Spring 2011

Contemporary Issues in Children’s/Young Adult Literature: The Literacy Connection-3 credit course

Course description:

Reading is described as a “window to the world,” as a common belief listed in Empowering Learners: Guidelines for School Library Media Programs.  (ALA 2009)  Library media specialists face challenges in making the literacy connection between collections of literature for children and young adults and young learners.  New pedagogies for teaching reading skills and comprehension, written expression, and other communications skills impact student learning.  To be effective educational partners and collaborate with classroom teachers in literacy instruction, library media specialists will be introduced to many of the recent learning theories and practices that are used in the literacy classroom.  Basic language literacy and other 21stCentury Literacies will be addressed as well.  Library media specialists will use current children’s and young adult literature to apply these new pedagogies and literacies in the School Library Media Program.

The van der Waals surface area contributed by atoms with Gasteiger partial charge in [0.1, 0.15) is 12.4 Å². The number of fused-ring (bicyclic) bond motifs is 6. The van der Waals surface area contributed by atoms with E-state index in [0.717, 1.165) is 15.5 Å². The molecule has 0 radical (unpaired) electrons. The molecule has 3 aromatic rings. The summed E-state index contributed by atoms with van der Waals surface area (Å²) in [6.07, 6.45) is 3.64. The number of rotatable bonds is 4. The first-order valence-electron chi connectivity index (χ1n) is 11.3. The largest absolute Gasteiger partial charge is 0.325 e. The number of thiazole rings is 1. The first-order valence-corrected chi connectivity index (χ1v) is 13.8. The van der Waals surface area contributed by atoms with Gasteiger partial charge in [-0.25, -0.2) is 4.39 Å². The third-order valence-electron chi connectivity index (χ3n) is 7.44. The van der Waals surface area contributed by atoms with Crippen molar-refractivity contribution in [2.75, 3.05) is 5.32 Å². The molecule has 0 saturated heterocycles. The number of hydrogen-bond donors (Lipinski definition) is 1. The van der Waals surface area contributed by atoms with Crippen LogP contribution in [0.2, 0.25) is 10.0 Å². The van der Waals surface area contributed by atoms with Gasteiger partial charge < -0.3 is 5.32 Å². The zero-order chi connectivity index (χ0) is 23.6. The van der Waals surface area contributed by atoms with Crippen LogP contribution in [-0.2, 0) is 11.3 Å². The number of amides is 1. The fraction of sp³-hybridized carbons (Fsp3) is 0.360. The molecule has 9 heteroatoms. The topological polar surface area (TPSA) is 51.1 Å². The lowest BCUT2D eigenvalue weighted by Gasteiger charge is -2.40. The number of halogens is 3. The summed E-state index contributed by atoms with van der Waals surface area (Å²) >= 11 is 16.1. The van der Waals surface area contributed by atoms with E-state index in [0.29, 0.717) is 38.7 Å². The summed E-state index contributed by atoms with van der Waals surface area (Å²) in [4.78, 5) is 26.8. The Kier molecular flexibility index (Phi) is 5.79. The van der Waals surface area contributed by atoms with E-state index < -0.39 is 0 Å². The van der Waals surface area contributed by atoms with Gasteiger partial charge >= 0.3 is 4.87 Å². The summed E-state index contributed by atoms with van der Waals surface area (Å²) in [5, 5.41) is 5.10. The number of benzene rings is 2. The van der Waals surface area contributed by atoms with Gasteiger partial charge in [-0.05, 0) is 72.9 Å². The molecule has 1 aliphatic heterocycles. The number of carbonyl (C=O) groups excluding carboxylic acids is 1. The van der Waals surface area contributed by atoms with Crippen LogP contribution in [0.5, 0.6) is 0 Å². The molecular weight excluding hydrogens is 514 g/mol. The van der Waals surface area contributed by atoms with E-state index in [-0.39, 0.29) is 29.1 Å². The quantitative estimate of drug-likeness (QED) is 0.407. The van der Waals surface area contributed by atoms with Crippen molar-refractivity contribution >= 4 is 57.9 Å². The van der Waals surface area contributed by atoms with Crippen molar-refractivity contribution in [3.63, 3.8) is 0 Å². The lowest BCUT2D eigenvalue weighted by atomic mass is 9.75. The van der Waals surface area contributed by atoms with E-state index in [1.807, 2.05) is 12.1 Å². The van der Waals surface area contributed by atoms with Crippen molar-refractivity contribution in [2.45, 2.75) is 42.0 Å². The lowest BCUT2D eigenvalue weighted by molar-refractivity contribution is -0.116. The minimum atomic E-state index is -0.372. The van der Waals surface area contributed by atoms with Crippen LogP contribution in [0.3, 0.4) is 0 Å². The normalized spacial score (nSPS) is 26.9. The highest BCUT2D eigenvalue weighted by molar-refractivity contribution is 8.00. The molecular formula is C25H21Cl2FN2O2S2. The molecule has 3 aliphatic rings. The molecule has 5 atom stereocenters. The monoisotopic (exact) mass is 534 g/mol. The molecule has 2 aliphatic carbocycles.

Summer 2011

Assistive Technology in the School Library Media Center-1 credit course

Course description:

The School Library Media Center is arranged so students have complete physical access to library materials.  Aisles are wide, shelves are low, but can students actually access the content of your collection? Can the students see the print, can they use the computer mouse?   Assistive (or adaptive) technology can help all students who need accommodations to use library resources for their learning needs.

Copyright News in the Time of the Social Web-1 credit course

Course description:

Changes to concepts about copyright have recently emerged in response to the impact of Web 2.0 social network tools for student learning.  This course will provide a guide to navigate the new interpretations of fair use rules and how to help students and colleagues make sense of using resources appropriately.

Collection Development for Virtual Libraries-1 credit course

Course description:

21st Century School Library Media Centers or “Learning Commons,” require a virtual library presence along with a physical presence to accommodate student learners 24/7. The scope of this course will include an overview of concepts that drive the development of virtual libraries, the technological components necessary for implementation, and principles for developing a collection of resources for the virtual library. Students will use knowledge gained to produce or enhance a virtual library.

Fall 2011

Instructional Design for 21st Century School Library Media Centers-3 credit course